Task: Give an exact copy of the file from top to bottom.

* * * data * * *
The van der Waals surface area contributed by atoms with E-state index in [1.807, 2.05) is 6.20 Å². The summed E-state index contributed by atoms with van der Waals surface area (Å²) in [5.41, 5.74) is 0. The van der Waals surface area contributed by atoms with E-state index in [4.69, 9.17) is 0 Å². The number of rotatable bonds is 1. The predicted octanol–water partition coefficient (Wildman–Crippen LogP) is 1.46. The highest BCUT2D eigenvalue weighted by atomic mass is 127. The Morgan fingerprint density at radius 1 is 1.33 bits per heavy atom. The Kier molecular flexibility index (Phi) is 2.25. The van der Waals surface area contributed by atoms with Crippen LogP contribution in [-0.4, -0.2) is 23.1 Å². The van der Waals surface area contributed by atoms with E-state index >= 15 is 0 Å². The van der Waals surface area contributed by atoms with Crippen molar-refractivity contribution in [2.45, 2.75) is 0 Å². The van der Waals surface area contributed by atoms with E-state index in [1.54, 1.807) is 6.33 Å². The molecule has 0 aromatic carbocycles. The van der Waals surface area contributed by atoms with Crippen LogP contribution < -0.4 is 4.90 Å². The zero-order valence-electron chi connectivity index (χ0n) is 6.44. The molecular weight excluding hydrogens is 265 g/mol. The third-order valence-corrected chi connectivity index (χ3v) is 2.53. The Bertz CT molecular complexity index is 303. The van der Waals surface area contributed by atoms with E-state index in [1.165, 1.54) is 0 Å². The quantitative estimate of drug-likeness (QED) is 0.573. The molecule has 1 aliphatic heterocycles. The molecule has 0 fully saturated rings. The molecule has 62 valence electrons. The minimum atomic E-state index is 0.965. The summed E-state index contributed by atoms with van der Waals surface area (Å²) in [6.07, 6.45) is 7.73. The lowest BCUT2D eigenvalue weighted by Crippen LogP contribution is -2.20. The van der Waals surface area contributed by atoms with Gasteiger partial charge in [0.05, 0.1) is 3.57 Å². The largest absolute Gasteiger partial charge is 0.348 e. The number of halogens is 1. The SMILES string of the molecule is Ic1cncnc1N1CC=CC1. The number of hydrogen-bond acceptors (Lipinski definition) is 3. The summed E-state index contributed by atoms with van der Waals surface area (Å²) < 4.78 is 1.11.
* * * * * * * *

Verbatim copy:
The van der Waals surface area contributed by atoms with E-state index in [1.807, 2.05) is 6.20 Å². The summed E-state index contributed by atoms with van der Waals surface area (Å²) in [5.41, 5.74) is 0. The van der Waals surface area contributed by atoms with E-state index in [4.69, 9.17) is 0 Å². The number of rotatable bonds is 1. The predicted octanol–water partition coefficient (Wildman–Crippen LogP) is 1.46. The highest BCUT2D eigenvalue weighted by atomic mass is 127. The Morgan fingerprint density at radius 1 is 1.33 bits per heavy atom. The Kier molecular flexibility index (Phi) is 2.25. The van der Waals surface area contributed by atoms with Crippen LogP contribution in [-0.4, -0.2) is 23.1 Å². The van der Waals surface area contributed by atoms with E-state index >= 15 is 0 Å². The van der Waals surface area contributed by atoms with Crippen molar-refractivity contribution in [2.45, 2.75) is 0 Å². The van der Waals surface area contributed by atoms with E-state index in [1.54, 1.807) is 6.33 Å². The molecule has 0 aromatic carbocycles. The van der Waals surface area contributed by atoms with Crippen LogP contribution < -0.4 is 4.90 Å². The zero-order valence-electron chi connectivity index (χ0n) is 6.44. The molecular weight excluding hydrogens is 265 g/mol. The third-order valence-corrected chi connectivity index (χ3v) is 2.53. The Bertz CT molecular complexity index is 303. The van der Waals surface area contributed by atoms with E-state index in [1.165, 1.54) is 0 Å². The quantitative estimate of drug-likeness (QED) is 0.573. The molecule has 1 aliphatic heterocycles. The molecule has 0 fully saturated rings. The molecule has 62 valence electrons. The minimum atomic E-state index is 0.965. The summed E-state index contributed by atoms with van der Waals surface area (Å²) in [6.07, 6.45) is 7.73. The lowest BCUT2D eigenvalue weighted by Crippen LogP contribution is -2.20. The van der Waals surface area contributed by atoms with Gasteiger partial charge in [0.05, 0.1) is 3.57 Å². The largest absolute Gasteiger partial charge is 0.348 e. The number of halogens is 1. The SMILES string of the molecule is Ic1cncnc1N1CC=CC1. The number of hydrogen-bond acceptors (Lipinski definition) is 3. The summed E-state index contributed by atoms with van der Waals surface area (Å²) < 4.78 is 1.11.